Goody Frantz or Soupy Sybarite? My Crucible of Chowder at DC’s Founding Farmers

Tomato (1) IMG_0449

It’s a shame to acknowledge that Beethoven couldn’t have know Founding Farmers sous chef Lisa Frantz when he said, “Only the pure of heart can make good soup.” Clearly, she has never thought naughty things, gives to the homeless, eschews a compliment and loves unconditionally because she makes one hell heck of a good soup.

More likely, Ms. Frantz (pronounced like France if you speak like Paula Dean) learned her dark culinary arts from the likes of Tituba before she became so benign because her soups are hedonistic, sumptuous and above all sinfully pleasurable. Then again, you have to be wholesome if you want to make food at Founding Farmers; their commitment is “fresh farm to table American inspired true food…inspired by the heartland with sustainably farmed products, including regionally sourced items and in-season vegetables whenever possible.” Just because she’s “forced” to use fresh ingredients doesn’t take away from the talent required to elevate Mother Nature and distill her bounty into a great soup. It starts at the end — breaking down the day’s roasted bits and making stock every night for soup the next day. 

Toe-curling tomato soup at Founding Farmers

I was treated to not one, not two but a divine trinity of soups: roasted lemon chicken, clam chowder and perpetual farmhouse favorite, roasted tomato. If you’re thinking tomato soup (yawn, ho-hum) you have not had a soup from Founding Farmers. Tomatoes — between 24 and 60 quarts (quantity depends on the season, where they’re sourced, how juicy they are), fennel and garlic are roasted daily to coax out the vegetables’ natural sweetness and develop new, more complex flavor compounds. Add to that some white wine, shallots, spicy goodness, thicken slightly with finely deconstructed house-made ciabatta crumb (gluten allergy alert!) and finish with a little cream.

In addition to its great flavor, two other things caught my eye (literally and figuratively). Figuratively speaking, there’s a bit of heat that sneaks up on you and makes your eyeballs sweat… in a good way. To be clear, it’s heat not spice; heat isn’t a sharp, surprising pain on your tongue (to me, that’s spice) — it’s sublime and radiating. What literally caught my eye was a sheen of tiny, tiny, tiny fat pearls that float on the surface, refract the light and remind you of soap bubbles. Now I know I’ve repulsed a few of you out there because I used the “F” word, but I need you to embrace the reality that fat = flavor. Did you think they roasted those veggies dry?

Nothing is certain in a Chef Frantz recipe except the ingredients. How much of an ingredient — even the varietal of an ingredient — are up in the air depending on where and when the ingredient is cultivated. Case in point: the humble potato. No longer that cheap starchy soup filler we’ve come to expect, Lisa Frantz treats potatoes with the respect I give a closet full of designer shoes. Just as you wouldn’t wear white ever after labor day, a potato’s starch changes with the season and you have to swap out (or at least Frantz does) those varieties accordingly (from Idaho russets to Yukon gold, Winnemuccas to red bliss).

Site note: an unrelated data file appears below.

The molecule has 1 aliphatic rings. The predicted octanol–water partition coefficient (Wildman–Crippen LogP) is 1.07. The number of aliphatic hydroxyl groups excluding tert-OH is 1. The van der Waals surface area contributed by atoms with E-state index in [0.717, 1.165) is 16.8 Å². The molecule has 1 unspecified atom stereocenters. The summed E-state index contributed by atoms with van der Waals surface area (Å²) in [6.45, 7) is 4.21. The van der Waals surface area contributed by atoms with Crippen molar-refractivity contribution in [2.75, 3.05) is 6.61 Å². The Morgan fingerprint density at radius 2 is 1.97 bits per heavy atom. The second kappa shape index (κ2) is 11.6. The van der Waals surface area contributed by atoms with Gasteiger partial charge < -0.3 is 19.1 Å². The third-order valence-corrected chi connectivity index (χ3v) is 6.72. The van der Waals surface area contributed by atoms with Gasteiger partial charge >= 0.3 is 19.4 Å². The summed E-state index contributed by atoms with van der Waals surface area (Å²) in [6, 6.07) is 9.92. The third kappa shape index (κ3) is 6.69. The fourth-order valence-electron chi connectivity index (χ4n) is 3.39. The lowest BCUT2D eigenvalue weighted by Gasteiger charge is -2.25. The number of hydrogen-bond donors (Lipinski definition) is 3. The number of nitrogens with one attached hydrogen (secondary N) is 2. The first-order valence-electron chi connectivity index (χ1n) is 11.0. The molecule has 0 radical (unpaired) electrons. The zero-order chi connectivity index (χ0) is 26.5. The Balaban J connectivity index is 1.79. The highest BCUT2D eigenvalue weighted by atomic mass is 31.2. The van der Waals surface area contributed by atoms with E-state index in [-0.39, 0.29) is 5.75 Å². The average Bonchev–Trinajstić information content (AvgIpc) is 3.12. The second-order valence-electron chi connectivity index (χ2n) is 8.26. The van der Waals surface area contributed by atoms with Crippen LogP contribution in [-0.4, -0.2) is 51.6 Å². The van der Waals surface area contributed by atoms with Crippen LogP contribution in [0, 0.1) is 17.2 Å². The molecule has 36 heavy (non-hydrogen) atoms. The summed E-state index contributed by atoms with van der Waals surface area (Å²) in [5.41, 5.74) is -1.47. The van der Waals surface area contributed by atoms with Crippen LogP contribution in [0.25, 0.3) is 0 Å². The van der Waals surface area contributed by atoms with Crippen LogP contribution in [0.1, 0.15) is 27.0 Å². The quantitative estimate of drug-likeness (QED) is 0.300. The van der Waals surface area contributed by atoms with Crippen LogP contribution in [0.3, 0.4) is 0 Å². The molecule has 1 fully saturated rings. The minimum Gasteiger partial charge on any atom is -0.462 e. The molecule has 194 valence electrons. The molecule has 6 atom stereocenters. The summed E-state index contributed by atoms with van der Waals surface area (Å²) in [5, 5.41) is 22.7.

If today’s Iron Chef secret ingredient was the potato, the clam chowder I tried would have won hands down. I’m sure all chefs would welcome the debate — is it clam chowder or puree of potato with clams and bacon? And frankly, I’d volunteer to sit on that panel trying to decide. Naturally clams are more expensive than potatoes so you’d expect to see that main ingredient leading the menu item, but this chowder has such a pronounced potato flavor (red bliss, because I know you’re wondering) that it almost obfuscates the clam in “clam chowder.” This isn’t a knock on Frantz; to the contrary, it’s a compliment to both her, for selecting the tuber, and the potato itself. I almost forgot that potatoes have flavor (like my taste buds have been watching too much Fox News). Perhaps you taste the potato because it’s on a short list of ingredients: clams, clam juice, bacon, celery, pepper, cream, butter and Tabasco. Again, that little bit of tart heat is the elusive je ne sais qua that compels your spoon to the bowl for another…hmmm, how to describe a state between sip and bite? The chowder is too thick to sip and far shy of paste, but hopefully you get my drift Goldy Locks — it’s just right. 

Chicken soup so good it could cure cancer.


I’ve saved the best for last (and trust me, I struggled to keep from calling out one soup over another, especially when all are so flavorful) but the roasted chicken and lemon soup is like a whole Thanksgiving meal reduced to a tablespoon…that is, if only we weren’t celebrating the harvest. This soup, while having all of the great flavors you’d expect at Thanksgiving (poultry, carrots, celery), is more of an homage to spring with its sharp citrus kick, bright green flecks of chive, small yellow corn kernels and a basil pesto. You can see from the picture that Frantz tears huge chunks of chicken and (not pictured) whole lemon slices. It’s a small point to be sure, but cut up cubes of meat is so…so Campbells.

Molière comes to mind when I can’t do justice to a soup like this; he said, “I live on good soup, not on fine words.” True enough.

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